The Art On The Line project ran in November and December 2019 in association with Wherry Lines Community Rail Partnership. It involved 221 students aged 7 to 11 from six village and town schools on the Wherry Lines.
Students were taken out into their local environment to learn about the railway, it’s construction and it’s impact on the landscape and the communities it serves. They learnt how it led to the growth of mass tourism, changed how goods were transported to and from Great Yarmouth and Lowestoft and how it was responsible for the loss of the region’s wherry boats.
While touring their local sites students made sketches which they used back in the classroom to create their artwork. Sketching out in the field, despite the challenges of wind, rain and a lack of a table, proved to be a great way to “rediscover” common buildings and features of the landscape that we no longer notice.
Each student had a month to create their own artwork. These were then set up in an exhibition at the Lowestoft Station Parcel Office in December and a winner and runner up from each year group was chosen.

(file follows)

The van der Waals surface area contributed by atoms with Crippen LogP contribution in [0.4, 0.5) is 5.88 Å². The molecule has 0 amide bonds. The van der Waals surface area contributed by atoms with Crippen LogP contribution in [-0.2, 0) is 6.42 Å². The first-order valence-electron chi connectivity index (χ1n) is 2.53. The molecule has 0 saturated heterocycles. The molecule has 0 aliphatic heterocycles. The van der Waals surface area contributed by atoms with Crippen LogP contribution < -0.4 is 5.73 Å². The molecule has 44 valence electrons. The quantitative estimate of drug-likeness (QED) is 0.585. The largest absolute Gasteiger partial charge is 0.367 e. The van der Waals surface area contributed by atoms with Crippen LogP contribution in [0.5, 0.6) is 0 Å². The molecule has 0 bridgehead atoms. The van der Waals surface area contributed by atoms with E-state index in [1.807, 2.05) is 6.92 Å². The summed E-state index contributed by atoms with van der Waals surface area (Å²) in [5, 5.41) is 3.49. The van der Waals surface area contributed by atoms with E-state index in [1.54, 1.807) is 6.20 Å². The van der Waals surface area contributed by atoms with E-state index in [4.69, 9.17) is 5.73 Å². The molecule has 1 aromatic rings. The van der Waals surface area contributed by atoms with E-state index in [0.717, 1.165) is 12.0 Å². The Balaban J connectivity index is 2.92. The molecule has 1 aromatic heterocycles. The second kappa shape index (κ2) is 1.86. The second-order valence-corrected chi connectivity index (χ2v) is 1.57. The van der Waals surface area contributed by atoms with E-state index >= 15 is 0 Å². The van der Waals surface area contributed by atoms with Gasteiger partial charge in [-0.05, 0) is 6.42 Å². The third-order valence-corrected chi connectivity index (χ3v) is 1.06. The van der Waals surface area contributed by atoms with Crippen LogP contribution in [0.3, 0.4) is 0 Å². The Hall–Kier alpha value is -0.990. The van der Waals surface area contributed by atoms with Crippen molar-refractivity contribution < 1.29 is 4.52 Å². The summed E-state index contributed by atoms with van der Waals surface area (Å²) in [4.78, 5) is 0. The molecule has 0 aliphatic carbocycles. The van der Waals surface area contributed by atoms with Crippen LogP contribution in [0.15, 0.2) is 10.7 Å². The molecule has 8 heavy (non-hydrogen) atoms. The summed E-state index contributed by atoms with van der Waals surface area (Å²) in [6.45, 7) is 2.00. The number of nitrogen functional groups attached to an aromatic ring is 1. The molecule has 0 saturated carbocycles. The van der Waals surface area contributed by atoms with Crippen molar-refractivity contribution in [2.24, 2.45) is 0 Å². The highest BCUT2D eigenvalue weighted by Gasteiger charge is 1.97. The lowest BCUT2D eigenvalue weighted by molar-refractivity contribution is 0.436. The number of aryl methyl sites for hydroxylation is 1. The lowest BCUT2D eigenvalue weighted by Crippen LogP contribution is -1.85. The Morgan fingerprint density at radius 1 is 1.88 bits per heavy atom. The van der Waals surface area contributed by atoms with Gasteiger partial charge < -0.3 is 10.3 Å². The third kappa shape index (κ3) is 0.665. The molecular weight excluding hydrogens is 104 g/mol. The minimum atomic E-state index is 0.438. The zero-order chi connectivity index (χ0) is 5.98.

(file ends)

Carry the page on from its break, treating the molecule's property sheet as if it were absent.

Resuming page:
Every student came to the prize giving ceremonies – there were 3 to accommodate all 221 participants – and they all received a rail related souvenir and nature pack. The prizes, donated by Greater Anglia, were awarded by the Chair of Community Rail Norfolk, Peter Mayne.
The students certainly enjoyed having the chance to see the artwork from the other schools and compare all the different pictures!
“The children have enjoyed exploring the local landscapes to inspire their art work. They have been motivated by the real-life purpose for their paintings and having their work on public display.”Hannah Farman, Teacher North Denes Primary School
Following the prize giving ceremonies, the exhibition remained open to the public for a week at the Parcel Office and then during January the artwork was moved and put on display at each of the school’s local stations.